“Now faith is being sure of what we hope for and certain of what we do not see.”
At pub night last night, we talked about faith – what it is; what it isn’t; whether it mixes well with reason; whether it mixes well with doubt. As with any topic, there were a lot of differing opinions, and probably no universal agreement at any point.
Toward the end of the evening, this verse was presented, and people gave their honest opinions about whether the author of Hebrews’ definition of faith was compatible with their own. Some said yes. Some said no. One said they thought this better reflected “belief” than “faith.”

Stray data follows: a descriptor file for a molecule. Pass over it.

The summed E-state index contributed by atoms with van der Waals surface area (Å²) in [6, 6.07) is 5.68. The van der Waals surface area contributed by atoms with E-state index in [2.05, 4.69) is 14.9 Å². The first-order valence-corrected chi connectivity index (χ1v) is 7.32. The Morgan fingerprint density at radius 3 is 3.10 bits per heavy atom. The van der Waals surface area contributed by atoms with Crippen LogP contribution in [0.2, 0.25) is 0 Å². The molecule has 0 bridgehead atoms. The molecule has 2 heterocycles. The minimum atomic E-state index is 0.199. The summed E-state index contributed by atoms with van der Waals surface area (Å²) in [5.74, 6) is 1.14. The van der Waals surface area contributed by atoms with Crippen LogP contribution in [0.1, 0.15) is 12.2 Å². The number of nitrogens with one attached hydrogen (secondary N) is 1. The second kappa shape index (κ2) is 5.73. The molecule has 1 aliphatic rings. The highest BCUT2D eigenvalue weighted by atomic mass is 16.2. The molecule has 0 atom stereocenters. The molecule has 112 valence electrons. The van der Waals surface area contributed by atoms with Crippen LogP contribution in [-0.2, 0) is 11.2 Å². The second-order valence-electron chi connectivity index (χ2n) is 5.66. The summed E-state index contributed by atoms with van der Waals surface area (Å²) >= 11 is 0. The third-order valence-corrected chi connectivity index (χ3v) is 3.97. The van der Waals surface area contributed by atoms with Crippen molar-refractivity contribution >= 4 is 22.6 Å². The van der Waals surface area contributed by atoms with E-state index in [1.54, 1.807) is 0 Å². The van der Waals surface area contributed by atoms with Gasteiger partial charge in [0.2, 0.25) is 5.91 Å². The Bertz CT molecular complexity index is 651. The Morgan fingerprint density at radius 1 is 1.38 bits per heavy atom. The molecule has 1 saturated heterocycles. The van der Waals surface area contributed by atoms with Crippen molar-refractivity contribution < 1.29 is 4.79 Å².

Amid the discussion, one person said something very interesting. It was something like “there are a lot of bad things I’m certain of, even though I don’t see them. I don’t have faith in any of those things, though. You can’t have faith in evil.”
In this person’s mind, then, faith is always a positive thing; faith is always pointed firmly in the direction of what is good. As I reflected on the drive home, that stuck with me. I think they’re on to something. A lot of the other words that we use as synonyms for faith are ambiguous. Belief, knowledge, and certainty can all be in regard to evil just as easily as (sometimes, it feels like more easily than) good.
Faith, though, cannot be evil, because faith can only be placed in that which is good. I don’t know if that’s perfectly compatible with how dictionaries define the term, and I’m confident a great many theologians would take issue with it, but the morning after hearing it, I’ve got to say it sits just fine with me.
What does faith mean to you?